dark fragments on character (Blender 2.76)

Hello everyone!
I am currently trying to make a simple animation in Blender 2.76, but I’m running into a problem.
When using inverse kinematics and bending extremities, there will be dark fragments on the ellbows or on the knees.

Here are some screenshots to illustrate the problem:

And here is the geometry:

Is there something I could change easily? Or would I have to change the geometry?
I could easily change the material if there is a way to get rid of this problem like that.
Also, maybe helping some sort of modifier might work?

Many thanks for any ideas,

PS: I am posting this in the Basics subforum because I don’t really know where the problem comes from.

Here are some more screenshots with the wireframe showing:

Just to add some more information: The problem is already visible with using a simple diffuse shader for the material only.

Looks like Z-fighting: The mesh overlaps on itself and two co-planar surfaces occupy exactly the same space, leading to the renderer being confused about which surface is “on top”. Could you add an ever-so-slight “sideways” bend as well - to avoid the overlap?

Thanks a lot for your answer, IkariShinji!
Yes, I was thinking about this, too, but thought it must be something different because “how could those faces be coplanar all the time?”. Turns out, yes, those faces are coplanar and I can’t seem to be able to change this due to how the inverse kinematics work. Maybe some sort of randomization modifier would help to give each vertex some slight random offset amount. But I guess there is nothing like that, right? Or does anybody have an idea how I could solve the coplanar problem while keeping inverse kinematics?

I just tried to use the Displace modifier with the noise texture on a very small strength, but when it’s set to a low strength value, the fragments won’t disappear consistently and when it’s too high, the mesh gets too much deformed.


The image above shows the situation without modifier, the image below uses the Displace modifier with noise texture. So even if it worked on some frames (very inconsistent), the edges of the mesh become more present.

Tried some asymmetric weight painting now, but it won’t work either (note that there is already some sort of z fighting in the 3d view):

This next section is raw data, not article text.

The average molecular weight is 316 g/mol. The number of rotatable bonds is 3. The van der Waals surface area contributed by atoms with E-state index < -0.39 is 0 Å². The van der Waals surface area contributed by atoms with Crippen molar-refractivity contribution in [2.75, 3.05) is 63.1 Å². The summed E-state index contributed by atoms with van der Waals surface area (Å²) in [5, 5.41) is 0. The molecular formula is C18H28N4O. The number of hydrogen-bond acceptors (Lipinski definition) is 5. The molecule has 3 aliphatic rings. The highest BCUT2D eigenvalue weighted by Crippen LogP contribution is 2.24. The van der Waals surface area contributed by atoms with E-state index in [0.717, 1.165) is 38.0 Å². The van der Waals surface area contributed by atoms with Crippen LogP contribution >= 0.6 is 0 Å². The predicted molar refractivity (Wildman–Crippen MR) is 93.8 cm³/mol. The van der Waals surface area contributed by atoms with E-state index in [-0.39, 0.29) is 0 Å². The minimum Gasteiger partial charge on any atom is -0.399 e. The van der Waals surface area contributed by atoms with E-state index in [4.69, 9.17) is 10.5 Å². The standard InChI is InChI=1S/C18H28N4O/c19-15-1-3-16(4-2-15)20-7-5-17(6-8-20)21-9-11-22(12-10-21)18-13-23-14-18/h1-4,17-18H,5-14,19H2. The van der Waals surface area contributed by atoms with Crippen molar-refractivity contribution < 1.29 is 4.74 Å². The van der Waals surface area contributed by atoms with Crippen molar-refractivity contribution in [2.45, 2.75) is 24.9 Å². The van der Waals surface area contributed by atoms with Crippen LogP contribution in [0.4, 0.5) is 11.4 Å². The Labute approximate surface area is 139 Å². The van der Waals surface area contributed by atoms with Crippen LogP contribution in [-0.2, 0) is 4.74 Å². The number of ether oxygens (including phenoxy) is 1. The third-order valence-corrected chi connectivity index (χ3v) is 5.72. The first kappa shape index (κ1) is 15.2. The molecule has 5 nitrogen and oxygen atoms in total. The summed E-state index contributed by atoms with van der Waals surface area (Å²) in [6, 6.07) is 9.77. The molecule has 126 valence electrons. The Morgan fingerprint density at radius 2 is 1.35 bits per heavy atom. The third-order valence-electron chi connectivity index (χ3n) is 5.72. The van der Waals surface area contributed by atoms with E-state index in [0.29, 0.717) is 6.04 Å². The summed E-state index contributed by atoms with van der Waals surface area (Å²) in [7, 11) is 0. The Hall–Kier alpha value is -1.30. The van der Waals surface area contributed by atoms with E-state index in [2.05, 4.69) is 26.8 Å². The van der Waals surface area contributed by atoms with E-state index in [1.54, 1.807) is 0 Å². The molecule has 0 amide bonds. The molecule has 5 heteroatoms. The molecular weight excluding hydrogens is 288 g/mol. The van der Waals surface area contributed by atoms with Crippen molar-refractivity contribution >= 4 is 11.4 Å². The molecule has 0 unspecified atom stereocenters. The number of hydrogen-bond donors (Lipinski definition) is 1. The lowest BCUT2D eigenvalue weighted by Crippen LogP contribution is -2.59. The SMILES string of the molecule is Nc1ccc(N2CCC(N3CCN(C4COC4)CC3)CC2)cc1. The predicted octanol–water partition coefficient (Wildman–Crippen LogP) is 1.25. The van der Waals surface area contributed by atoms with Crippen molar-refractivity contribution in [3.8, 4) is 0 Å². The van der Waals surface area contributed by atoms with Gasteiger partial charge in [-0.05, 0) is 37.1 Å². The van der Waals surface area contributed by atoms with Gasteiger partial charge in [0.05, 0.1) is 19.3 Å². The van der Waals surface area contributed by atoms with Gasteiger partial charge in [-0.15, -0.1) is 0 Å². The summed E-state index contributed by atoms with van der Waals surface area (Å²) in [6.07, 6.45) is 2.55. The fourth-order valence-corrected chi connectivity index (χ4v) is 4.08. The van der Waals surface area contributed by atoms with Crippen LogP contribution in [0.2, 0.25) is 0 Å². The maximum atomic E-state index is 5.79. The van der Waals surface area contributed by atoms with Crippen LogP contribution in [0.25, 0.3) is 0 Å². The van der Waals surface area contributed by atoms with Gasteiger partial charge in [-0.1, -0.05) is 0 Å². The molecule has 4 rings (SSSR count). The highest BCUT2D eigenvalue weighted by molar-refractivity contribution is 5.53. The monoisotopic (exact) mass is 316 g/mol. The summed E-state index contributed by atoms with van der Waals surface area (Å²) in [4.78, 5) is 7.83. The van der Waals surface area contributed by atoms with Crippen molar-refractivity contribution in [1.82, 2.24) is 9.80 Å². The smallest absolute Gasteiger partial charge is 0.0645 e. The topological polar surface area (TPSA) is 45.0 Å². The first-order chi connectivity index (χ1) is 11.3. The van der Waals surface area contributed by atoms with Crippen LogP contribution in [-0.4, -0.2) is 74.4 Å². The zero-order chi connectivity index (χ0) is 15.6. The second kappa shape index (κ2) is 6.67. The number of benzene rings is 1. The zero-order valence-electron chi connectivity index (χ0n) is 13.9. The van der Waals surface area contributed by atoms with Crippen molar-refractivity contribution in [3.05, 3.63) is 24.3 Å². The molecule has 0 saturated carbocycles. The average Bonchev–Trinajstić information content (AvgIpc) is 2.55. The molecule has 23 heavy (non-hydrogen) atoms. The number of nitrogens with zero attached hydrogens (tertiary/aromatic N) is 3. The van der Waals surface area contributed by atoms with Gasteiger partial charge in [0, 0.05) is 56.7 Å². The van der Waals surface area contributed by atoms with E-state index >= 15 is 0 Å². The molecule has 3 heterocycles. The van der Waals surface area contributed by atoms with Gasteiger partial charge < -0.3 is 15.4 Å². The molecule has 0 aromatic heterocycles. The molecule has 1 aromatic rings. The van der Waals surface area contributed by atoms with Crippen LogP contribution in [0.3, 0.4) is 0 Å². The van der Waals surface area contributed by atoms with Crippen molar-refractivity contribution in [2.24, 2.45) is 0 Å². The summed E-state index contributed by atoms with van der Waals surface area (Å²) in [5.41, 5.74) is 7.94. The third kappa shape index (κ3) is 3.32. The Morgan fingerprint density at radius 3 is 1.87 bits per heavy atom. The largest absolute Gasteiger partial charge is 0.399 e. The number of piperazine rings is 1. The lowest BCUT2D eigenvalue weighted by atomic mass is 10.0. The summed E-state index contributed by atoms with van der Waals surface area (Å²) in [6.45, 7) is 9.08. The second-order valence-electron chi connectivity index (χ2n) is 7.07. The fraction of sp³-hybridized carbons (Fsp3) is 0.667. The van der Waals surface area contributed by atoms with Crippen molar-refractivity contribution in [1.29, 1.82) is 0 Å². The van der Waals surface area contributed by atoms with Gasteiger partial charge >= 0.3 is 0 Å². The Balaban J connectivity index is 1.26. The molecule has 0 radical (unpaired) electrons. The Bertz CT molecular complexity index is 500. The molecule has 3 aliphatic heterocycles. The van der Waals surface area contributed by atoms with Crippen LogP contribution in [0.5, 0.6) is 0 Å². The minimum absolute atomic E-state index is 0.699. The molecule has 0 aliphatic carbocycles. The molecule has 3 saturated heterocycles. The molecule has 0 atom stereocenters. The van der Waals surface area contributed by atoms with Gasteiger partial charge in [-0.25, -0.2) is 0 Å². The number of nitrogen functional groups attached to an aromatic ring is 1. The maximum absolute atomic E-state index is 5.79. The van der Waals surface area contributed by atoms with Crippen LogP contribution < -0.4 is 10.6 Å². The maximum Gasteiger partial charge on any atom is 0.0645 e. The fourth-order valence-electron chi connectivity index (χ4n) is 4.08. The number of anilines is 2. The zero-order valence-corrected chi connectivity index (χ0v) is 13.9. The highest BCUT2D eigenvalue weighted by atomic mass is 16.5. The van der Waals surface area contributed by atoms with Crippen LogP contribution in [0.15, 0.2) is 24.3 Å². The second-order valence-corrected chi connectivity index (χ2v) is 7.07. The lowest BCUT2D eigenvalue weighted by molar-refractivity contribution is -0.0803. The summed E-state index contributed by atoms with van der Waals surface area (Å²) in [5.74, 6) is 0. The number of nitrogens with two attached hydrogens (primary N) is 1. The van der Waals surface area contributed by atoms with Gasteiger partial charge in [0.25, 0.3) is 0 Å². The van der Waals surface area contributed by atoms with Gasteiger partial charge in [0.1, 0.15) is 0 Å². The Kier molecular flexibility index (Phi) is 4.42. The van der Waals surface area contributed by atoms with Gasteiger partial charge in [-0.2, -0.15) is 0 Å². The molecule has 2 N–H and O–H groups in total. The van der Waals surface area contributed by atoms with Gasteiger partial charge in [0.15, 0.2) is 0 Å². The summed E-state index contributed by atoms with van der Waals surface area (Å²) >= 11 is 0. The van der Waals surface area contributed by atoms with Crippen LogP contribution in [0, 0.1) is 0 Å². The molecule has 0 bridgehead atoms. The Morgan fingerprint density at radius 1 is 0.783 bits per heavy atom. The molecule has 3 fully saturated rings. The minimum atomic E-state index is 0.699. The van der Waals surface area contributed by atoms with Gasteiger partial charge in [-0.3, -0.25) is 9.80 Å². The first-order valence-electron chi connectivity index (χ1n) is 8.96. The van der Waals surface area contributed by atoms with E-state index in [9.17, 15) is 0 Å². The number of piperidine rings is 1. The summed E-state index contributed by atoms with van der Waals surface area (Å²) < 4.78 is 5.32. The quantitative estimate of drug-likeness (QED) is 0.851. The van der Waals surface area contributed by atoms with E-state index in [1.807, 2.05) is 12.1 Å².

It doesn’t seem to be z-fighting after all. After rotating the bones a bit, this is what I get (those are not coplanar, right?):

It seems that some of the intersecting faces are turning black for whatever reason.

You could try adding a shapekey to the mesh and using drivers. Bend the knee to the fully bent position, add a shapekey and move the verts around until it’s how you want it to look. Then add a driver to the shapekey which points to that “knee” bone so the shapekey animates as the bone rotates.

I don’t know how that will turn out, but it’s worth a shot. I’ve never rigged a mesh such as yours before so maybe there is some proper method I’m unaware of.

Thank you very much for your suggestion! Unfortunately, this doesn’t seem to work either.
I made a vertex animation to test it and here’s the result in a gif (for whatever reason I can’t seem to be able to embed the file directly):

I am seeing some improvement when rotating parts of the limb by more than 90°.
Maybe I did a bad job at setting up the IK?
I had to set a pole angle for the pole targets so that the limbs wouldn’t look distorted.
Here are some more images of the setup:

(One of those in this image is wrong. I just wanted to show the gizmo of the mesh and the bones, because both are pointing the same way.)

I hope it’s okay to double-post, because I couldn’t add those to my previous post:

The possible solutions here are topological (using triangles) or bone/joint placement that minimizes the rotation of the “inside” parts of the joint:


armature_bend.blend (93.3 KB)

Thanks a lot for your reply! Yes, this would have been a better approach. Unfortunately, I already rendered quite an amount of frames and changing the geometry would have changed the character’s appearance during the animation. I did, however, find a tricky way to solve this anyway: I rotated one of the parts of each limb around 90°, which made the fragments go away. It’s not the best way to animate, because bones point into wrong directions, but it’s still better than starting the rendering process all over again.

Now, there are only ordinary geometry shadows showing, which is okay for me:

Also, thank you for the .blend! It’s interesting to see how it deforms when using one of these approaches!